The ACT Government has moved to abolish appeals and sidestep planning laws for its $800 million light rail project.
New planning laws introduced in the Legislative Assembly on Thursday seek to centralise decisions in the hands of the government for infrastructure related to the tram line – including tracks and stops, terminus sites, a depot at Mitchell, power lines and power substations.
None of the planning decisions on those developments will be able to be be appealed in the ACT Administrative Tribunal, and the ministers will be free to ignore recommendations from government departments.
Planning Minister Mick Gentleman said the changes to planning laws would "smooth the way" for construction in the Northbourne Avenue corridor with the new rules covering all light rail development within one kilometre of the proposed route which also takes in Flemington Road and the Federal Highway.
If passed, the laws would mean the government could avoid using controversial call-in powers to begin construction, which is expected ahead of the 2016 territory election.
Similar laws were used for approval of the secure mental health unit at Symonston.
After aspects of the light rail project's construction are approved by the ACT Planning and Land Authority, the planning minister would make the final decision. Power substations are planned for seven sites including Mort Street and Kate Crace Street.
New 60-day limits will be placed on rights of appeal against decisions in the ACT Supreme Court and other judicial reviews limited.
Appeals in the ACT Administrative Tribunal will be removed for any light rail infrastructure, which could also include fencing, access roads, footpaths, signalling and car parking.
The Planning and Land Authority would be given power to declare specific projects through notifiable instrument and Territory Plan variations would be sped up.
Relevant Assembly committees considering light rail plans would be required to report within six months and some documents required as part of existing planning processes would no longer be needed for applications related to the light rail line.
Aspects of the legislation are similar to a series of proposed fast-track planning laws which Chief Minister Katy Gallagher intervened to withdraw after strong public opposition and a bitter debate in the assembly this year.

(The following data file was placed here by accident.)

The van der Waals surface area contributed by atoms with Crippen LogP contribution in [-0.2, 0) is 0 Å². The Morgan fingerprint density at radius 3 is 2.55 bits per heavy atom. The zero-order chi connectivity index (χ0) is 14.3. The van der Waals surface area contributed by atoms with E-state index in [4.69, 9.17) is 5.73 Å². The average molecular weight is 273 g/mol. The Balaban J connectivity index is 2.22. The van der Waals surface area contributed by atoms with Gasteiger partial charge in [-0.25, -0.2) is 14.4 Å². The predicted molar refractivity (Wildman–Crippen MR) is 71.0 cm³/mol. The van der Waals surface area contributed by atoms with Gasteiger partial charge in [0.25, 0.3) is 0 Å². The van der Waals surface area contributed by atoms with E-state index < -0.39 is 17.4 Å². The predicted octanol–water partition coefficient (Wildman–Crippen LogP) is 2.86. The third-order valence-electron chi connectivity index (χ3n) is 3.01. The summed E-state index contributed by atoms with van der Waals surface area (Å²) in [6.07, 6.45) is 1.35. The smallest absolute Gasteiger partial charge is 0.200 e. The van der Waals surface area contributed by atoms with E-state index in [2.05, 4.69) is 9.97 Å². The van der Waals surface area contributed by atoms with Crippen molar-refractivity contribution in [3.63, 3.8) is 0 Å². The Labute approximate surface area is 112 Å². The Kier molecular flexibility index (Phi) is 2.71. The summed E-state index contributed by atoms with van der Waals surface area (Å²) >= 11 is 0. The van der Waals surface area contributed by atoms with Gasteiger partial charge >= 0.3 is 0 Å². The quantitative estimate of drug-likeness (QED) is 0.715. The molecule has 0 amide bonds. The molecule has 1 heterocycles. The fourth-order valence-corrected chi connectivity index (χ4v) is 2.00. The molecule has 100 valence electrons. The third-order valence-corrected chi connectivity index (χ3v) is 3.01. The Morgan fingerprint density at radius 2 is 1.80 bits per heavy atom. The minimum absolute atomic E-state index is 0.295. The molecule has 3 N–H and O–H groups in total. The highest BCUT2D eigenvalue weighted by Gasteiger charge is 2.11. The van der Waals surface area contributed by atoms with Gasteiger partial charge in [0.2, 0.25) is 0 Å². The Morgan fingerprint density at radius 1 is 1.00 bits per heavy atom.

Ms Gallagher said the laws would limit risk on the project, which will link the city and Gungahlin. The line is due to become operational by 2020 and will be built by private consortium partners.
"I think we've been careful but we do need to provide some certainty, particularly to industry as we go through the next stages of the project, that it will happen and won't be tied up for years in unnecessary ACAT appeals.
She said the assembly's consideration would be more transparent than the call-in powers.
"It is not by the stroke of a pen from one minister," Ms Gallagher said.
Opposition transport spokesman Alistair Coe said the proposed laws showed the government was desperate to push ahead on light rail despite community opposition.
The opposition is yet to outline its public transport policy, but opposes the tram line's construction.
"The government doesn't like the idea of the community having a say on this, they don't like the idea of the community taking them to court so they are fast-tracking it," he said.
"We could see a situation whereby the development application for a pergola in someone's backyard has more documentation attached to it than something related to light rail."
Greens minister Shane Rattenbury backed the proposed laws over call-in powers.
"I think concern the community had with the fast-track legislation was it was quite generic, whilst the government had clearly in mind it would deal with matters relating to light rail," he said.
"This is a much more specific and focused initiative than how some perceived that fast track legislation."
Braddon Forum director and lobbyist Peter Conway gave his support to the laws, which he said were required for the project to be built.
"All governments need in their quiver of legal armoury specific infrastructure legislation that says to people that Parliament has voted for this, we're going ahead with it," he said.
"If you don't, light rail or any other major projects won't proceed. There will be objections all along the way from various community groups, rightly or wrongly. I can imagine the opposition, who are opposing the light rail, orchestrating objections which they are entitled to do."
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